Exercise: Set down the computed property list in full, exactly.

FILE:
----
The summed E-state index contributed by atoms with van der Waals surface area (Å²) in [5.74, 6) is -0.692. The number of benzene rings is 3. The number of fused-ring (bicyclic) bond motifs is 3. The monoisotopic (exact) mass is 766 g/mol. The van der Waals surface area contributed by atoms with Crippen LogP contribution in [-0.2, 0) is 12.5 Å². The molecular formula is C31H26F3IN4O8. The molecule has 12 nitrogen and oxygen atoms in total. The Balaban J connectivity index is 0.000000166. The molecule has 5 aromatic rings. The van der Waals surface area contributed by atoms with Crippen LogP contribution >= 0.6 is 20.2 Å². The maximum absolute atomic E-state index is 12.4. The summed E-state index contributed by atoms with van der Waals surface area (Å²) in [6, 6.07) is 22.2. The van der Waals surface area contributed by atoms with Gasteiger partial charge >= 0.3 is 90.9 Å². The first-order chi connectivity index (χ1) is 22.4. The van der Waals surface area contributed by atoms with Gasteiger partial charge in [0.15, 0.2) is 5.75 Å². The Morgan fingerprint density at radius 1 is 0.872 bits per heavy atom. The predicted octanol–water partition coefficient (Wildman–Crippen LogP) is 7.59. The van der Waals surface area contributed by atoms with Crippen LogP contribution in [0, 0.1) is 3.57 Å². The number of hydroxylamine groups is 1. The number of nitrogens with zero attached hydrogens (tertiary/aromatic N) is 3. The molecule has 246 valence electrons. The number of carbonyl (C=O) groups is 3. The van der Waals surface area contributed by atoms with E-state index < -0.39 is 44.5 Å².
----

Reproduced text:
The summed E-state index contributed by atoms with van der Waals surface area (Å²) in [5.74, 6) is -0.692. The number of benzene rings is 3. The number of fused-ring (bicyclic) bond motifs is 3. The monoisotopic (exact) mass is 766 g/mol. The van der Waals surface area contributed by atoms with Crippen LogP contribution in [-0.2, 0) is 12.5 Å². The molecular formula is C31H26F3IN4O8. The molecule has 12 nitrogen and oxygen atoms in total. The Balaban J connectivity index is 0.000000166. The molecule has 5 aromatic rings. The van der Waals surface area contributed by atoms with Crippen LogP contribution >= 0.6 is 20.2 Å². The maximum absolute atomic E-state index is 12.4. The summed E-state index contributed by atoms with van der Waals surface area (Å²) in [6, 6.07) is 22.2. The van der Waals surface area contributed by atoms with Gasteiger partial charge >= 0.3 is 90.9 Å². The first-order chi connectivity index (χ1) is 22.4. The van der Waals surface area contributed by atoms with Gasteiger partial charge in [0.15, 0.2) is 5.75 Å². The Morgan fingerprint density at radius 1 is 0.872 bits per heavy atom. The predicted octanol–water partition coefficient (Wildman–Crippen LogP) is 7.59. The van der Waals surface area contributed by atoms with Crippen LogP contribution in [0, 0.1) is 3.57 Å². The number of hydroxylamine groups is 1. The number of nitrogens with zero attached hydrogens (tertiary/aromatic N) is 3. The molecule has 246 valence electrons. The number of carbonyl (C=O) groups is 3. The van der Waals surface area contributed by atoms with E-state index < -0.39 is 44.5 Å².